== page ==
The first detachment in Cochrane seems to have been started about 1908, as a result of Cochrane attaining village status as well as being an established CPR stop. In the chart on the “Distribution of the Force in September 1909”, taken from the book, Riders of the Plains, Cochrane is reported as having a detachment with a single constable and horse.

One of the earliest, if not the first constables in Cochrane was a young Englishman, Francis Walter Davies, known as “Happy” Davies. He joined the Force in Regina in April 1909, and his application read that he could ride well and understood the care of horses.

He was assigned to Cochrane and integrated well into the community, becoming a founding member of the Oddfellows Lodge. He wrote to his parents upon his transfer to Brooks in March 1912 “I am pretty good and getting on okay at Brooks though I wish I was back at Cockrane (sic)”. Constable Davies was killed not long afterwards in June 1912 on patrol in pursuit of some natives who had robbed and shot at a CPR worker.

Although buried in the Calgary cemetery by the RNWMP, he was obviously well-liked by the locals, and a monument commemorating Frank Davies was erected and still exists in St Mary’s Cemetery in Cochrane, paid for through a subscription taken out amongst the Cochrane townspeople at the time of his death.

Davies Monument St Marys

Related reading

Death of a Mountie”, Richard Goss p 2-9, Alberta History, Spring 1998 Vol 46, #2 which is online and has a picture of Happy Davies. There is more detailed biographical material on him in this article. 


John Potts

Add Your Heading Text Here

by Mrs. Ethel Hilton pg 777 Big Hill Country 1977

Grandfather (James) Potts, with his son John (Jack) and daughter Isabella (Bella), came West from Ontario to the Morley district in 1884. They had brought cattle from the east for John Graham of Morleyville. Jack’s friend, Alec Jamieson, also accompanied them. Grandmother Potts and the other children, Lucy, Jessie and Walter (Watt), came out around 1886 or 1887 to join the others. William, the eldest son, lived in Montreal.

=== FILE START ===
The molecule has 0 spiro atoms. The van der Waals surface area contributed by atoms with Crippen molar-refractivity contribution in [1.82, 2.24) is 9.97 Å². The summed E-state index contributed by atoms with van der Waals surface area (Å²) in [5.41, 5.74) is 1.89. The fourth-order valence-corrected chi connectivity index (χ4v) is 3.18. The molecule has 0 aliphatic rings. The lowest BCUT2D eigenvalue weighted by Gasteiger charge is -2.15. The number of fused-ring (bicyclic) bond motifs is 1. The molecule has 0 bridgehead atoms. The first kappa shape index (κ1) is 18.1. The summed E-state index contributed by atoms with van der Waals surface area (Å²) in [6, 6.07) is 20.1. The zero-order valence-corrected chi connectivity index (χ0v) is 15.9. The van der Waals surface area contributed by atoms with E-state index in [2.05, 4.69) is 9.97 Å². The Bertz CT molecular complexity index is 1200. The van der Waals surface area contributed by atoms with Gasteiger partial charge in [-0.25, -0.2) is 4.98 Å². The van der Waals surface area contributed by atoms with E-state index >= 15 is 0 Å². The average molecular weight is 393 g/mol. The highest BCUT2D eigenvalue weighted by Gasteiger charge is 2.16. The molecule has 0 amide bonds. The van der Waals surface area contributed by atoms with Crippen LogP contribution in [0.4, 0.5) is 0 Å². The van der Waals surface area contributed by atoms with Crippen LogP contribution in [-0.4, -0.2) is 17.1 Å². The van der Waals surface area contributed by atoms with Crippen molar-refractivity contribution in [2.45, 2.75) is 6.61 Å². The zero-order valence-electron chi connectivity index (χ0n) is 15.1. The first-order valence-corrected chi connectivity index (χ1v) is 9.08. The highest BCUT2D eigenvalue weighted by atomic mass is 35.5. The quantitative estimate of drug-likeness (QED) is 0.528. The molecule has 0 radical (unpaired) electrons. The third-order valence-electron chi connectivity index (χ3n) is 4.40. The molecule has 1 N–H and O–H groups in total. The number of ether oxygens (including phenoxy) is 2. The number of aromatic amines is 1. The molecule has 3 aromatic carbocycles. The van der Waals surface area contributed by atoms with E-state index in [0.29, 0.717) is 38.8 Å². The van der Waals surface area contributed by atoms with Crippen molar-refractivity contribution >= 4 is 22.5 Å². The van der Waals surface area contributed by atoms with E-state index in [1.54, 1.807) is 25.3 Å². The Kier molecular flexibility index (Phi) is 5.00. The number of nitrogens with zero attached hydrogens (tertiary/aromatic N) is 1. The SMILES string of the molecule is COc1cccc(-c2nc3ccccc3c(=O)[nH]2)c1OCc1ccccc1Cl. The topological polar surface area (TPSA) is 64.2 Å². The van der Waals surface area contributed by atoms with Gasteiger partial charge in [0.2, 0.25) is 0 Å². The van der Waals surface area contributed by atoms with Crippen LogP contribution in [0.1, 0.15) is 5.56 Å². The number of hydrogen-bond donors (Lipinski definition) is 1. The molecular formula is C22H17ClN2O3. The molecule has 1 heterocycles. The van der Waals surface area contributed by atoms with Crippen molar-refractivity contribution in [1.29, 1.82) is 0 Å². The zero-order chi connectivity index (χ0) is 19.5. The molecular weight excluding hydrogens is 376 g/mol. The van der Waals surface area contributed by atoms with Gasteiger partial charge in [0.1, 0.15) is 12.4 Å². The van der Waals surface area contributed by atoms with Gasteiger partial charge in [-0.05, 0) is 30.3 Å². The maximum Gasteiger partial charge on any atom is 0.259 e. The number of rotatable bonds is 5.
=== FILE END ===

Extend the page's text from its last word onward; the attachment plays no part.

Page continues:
Jack Potts and Alec Jamieson, before either of them were married, joined the Klondike Gold Rush in the “Trail of 1898.” After that Jack made two trips to Alaska and the Yukon as a chainman with two Government surveyors. He finally settled down as foreman for a Calgary cattleman on the Red Deer River. He stayed there 15 years. 

I still have Jack’s cooking vessel from the Klondike, interesting because of being made out of a whole sheet of copper, there being no possibility of a seam, for which there was no means of any repair. 

In 1912 I sailed for Canada (on a ship called “The Canada”), a few days after the Titanic had sunk. We were almost a week going through the 

ice field. It was very cold and many icebergs were visible north of us. Our destination was Quebec, but, finally, we were landed at Halifax, Nova Scotia. 

I arrived in Calgary looking for a job, and in a few days went to the Potts brothers’ ranch in Jumping Pound to teach three children. I had trained as a teacher and spent five years in a boys’ school in South Wales. My reason for coming to Cochrane was the incentive to see my sister and brother. Anyone wanting to teach in a Government School, at that time, was required to go to Normal School. This I refused to do. My sister Alice (Howlett) had been appointed teacher at the new Glendale School and had been teaching there a year or so when I arrived. She married (Prigge), and was later given the Brushy Ridge School. My sister is now 85 and living in Victoria. 

As I was a very poor sailor and was ill from my trip, Dr. Park, the local doctor, introduced me to C. W. Fisher, the Speaker in the Legislature, and I was given a permit for a year, the result was, a little later, being given a job at the Jumping Pound School.